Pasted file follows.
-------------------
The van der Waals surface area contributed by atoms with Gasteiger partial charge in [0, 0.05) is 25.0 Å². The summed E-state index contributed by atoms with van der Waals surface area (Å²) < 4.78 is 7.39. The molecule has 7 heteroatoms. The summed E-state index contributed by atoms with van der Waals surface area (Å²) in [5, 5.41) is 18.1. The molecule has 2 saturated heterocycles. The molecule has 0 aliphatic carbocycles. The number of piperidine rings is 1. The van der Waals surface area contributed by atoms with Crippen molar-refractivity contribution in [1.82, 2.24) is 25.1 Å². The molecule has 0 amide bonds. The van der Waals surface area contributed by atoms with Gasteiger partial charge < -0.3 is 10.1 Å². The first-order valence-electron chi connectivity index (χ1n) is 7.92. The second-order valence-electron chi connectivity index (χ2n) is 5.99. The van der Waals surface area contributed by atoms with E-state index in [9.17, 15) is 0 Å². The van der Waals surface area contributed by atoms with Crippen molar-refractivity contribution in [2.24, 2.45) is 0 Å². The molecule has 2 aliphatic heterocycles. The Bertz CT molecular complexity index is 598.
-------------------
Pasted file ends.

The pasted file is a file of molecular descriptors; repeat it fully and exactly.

The van der Waals surface area contributed by atoms with Gasteiger partial charge in [0, 0.05) is 25.0 Å². The summed E-state index contributed by atoms with van der Waals surface area (Å²) < 4.78 is 7.39. The molecule has 7 heteroatoms. The summed E-state index contributed by atoms with van der Waals surface area (Å²) in [5, 5.41) is 18.1. The molecule has 2 saturated heterocycles. The molecule has 0 aliphatic carbocycles. The number of piperidine rings is 1. The van der Waals surface area contributed by atoms with Crippen molar-refractivity contribution in [1.82, 2.24) is 25.1 Å². The molecule has 0 amide bonds. The van der Waals surface area contributed by atoms with Gasteiger partial charge < -0.3 is 10.1 Å². The first-order valence-electron chi connectivity index (χ1n) is 7.92. The second-order valence-electron chi connectivity index (χ2n) is 5.99. The van der Waals surface area contributed by atoms with E-state index in [9.17, 15) is 0 Å². The van der Waals surface area contributed by atoms with Crippen molar-refractivity contribution in [2.24, 2.45) is 0 Å². The molecule has 2 aliphatic heterocycles. The Bertz CT molecular complexity index is 598.